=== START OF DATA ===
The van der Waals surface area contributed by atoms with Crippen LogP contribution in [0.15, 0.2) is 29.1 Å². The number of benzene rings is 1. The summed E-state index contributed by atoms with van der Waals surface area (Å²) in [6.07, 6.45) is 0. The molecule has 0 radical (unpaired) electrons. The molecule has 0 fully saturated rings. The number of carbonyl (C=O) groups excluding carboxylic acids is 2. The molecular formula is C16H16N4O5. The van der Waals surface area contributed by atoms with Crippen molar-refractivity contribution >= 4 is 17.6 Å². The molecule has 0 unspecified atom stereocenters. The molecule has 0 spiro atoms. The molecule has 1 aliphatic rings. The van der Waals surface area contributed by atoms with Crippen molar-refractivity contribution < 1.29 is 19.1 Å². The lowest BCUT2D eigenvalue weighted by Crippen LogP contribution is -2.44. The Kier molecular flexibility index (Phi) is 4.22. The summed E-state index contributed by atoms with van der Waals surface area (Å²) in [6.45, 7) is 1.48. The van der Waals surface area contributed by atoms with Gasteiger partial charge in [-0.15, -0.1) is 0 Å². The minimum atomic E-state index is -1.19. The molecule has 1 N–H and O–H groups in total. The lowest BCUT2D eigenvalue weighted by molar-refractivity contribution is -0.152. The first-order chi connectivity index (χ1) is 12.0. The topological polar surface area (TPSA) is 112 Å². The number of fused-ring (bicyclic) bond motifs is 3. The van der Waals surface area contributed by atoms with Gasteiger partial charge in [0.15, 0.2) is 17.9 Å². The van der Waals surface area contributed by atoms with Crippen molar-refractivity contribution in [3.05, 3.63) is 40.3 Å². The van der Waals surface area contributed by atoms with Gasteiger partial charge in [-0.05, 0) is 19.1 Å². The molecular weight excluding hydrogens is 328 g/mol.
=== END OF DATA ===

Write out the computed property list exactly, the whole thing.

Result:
The van der Waals surface area contributed by atoms with Crippen LogP contribution in [0.15, 0.2) is 29.1 Å². The number of benzene rings is 1. The summed E-state index contributed by atoms with van der Waals surface area (Å²) in [6.07, 6.45) is 0. The molecule has 0 radical (unpaired) electrons. The molecule has 0 fully saturated rings. The number of carbonyl (C=O) groups excluding carboxylic acids is 2. The molecular formula is C16H16N4O5. The van der Waals surface area contributed by atoms with Crippen molar-refractivity contribution >= 4 is 17.6 Å². The molecule has 0 unspecified atom stereocenters. The molecule has 0 spiro atoms. The molecule has 1 aliphatic rings. The van der Waals surface area contributed by atoms with Crippen molar-refractivity contribution < 1.29 is 19.1 Å². The lowest BCUT2D eigenvalue weighted by Crippen LogP contribution is -2.44. The Kier molecular flexibility index (Phi) is 4.22. The summed E-state index contributed by atoms with van der Waals surface area (Å²) in [6.45, 7) is 1.48. The van der Waals surface area contributed by atoms with Gasteiger partial charge in [-0.15, -0.1) is 0 Å². The minimum atomic E-state index is -1.19. The molecule has 1 N–H and O–H groups in total. The lowest BCUT2D eigenvalue weighted by molar-refractivity contribution is -0.152. The first-order chi connectivity index (χ1) is 12.0. The topological polar surface area (TPSA) is 112 Å². The number of fused-ring (bicyclic) bond motifs is 3. The van der Waals surface area contributed by atoms with Gasteiger partial charge in [0.15, 0.2) is 17.9 Å². The van der Waals surface area contributed by atoms with Crippen molar-refractivity contribution in [3.05, 3.63) is 40.3 Å². The van der Waals surface area contributed by atoms with Gasteiger partial charge in [-0.05, 0) is 19.1 Å². The molecular weight excluding hydrogens is 328 g/mol.